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Blog

LHC delay rumours

By Hamish Johnston

Physicists like a bit of gossip — especially if it’s about when the Large Hadron Collider will be back in action after its catastrophic failure last year.

That’s why I was fascinated by a post on Peter Woit’s Not Even Wrong blog suggesting that the LHC start-up will be delayed by four weeks beyond its current September 2009 target.

Woit refers to a “draft” of the latest repair schedule that was presented by LHC operations leader Roger Bailey at a recent conference in Oxford. The document clearly shows that the first beam will be circulated during week 43 of 2009 — which begins on Monday 19 October.

By contrast, the schedule released in February says the beam should be commissioned the week of 21 September.

The draft schedule seems to suggest that the problem is related to repairing sector 34, the section of the accelerator where the disaster occurred.

I asked CERN spokesman James Gillies what was going on. He said like any major project, “time is lost and time is gained” in various aspects of the repairs and there is no point in putting out a new schedule every time this happens.

He also said that CERN is now looking for ways to make up the extra time identified by Bailey and he said that the repair team are confident of having the LHC running towards the end of September as planned.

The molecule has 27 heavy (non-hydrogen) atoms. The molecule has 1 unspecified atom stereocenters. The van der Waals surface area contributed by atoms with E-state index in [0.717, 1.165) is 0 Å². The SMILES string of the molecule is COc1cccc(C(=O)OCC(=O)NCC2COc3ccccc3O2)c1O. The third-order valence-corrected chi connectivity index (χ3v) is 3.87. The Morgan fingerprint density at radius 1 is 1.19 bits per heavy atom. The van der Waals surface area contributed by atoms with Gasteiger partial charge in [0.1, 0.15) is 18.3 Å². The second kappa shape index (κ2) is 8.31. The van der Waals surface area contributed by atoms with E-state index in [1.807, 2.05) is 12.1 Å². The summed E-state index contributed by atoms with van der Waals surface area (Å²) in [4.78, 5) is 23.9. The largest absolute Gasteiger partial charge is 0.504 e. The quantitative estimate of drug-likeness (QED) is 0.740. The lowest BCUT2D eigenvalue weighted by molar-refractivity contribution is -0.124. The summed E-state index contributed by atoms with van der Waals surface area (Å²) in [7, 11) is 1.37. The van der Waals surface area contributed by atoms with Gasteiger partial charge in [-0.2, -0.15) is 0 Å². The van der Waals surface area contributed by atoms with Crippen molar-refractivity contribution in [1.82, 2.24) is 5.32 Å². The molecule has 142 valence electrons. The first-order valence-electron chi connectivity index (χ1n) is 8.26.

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4 comments

  1. Andrei

    No way it’s going to run this year. It took something like 6 months to cool last time. If they were to run in Sept, they would have started cooling by now. But the Tevatron seems to be doing well. In any case they will put up some new results in August. I hope you will cover them in detail.

  2. Ender

    How much is four weeks in a years long delay? What really matters is that they build the machine right and prevent another “accident” from happening. I’ve wondered to what extent was Aymar’s haste to have the machine running to blame for the mishap.
    Indeed, the LHC is not alone in overspending and over-schedule. There’s the recent example of NIF, and ITER has already been re-scheduled to start, from 2016 to 2018.

  3. es

    I heard an update a few weeks ago at Moriond.
    They are already two weeks behind schedule.
    Sept looks unlikely.

  4. david mahan

    What will be the net value to the culture if we find the higgs boson particle in 5 years or maybe even 10?? The Russian’s have intimated at possible value in more selective radiation therapy using protons from the accelerator. We don’t need to spend billions for that. That is good news. What else?? Are we just satisfying the intellectual curiosity of a legions of particle physicists?

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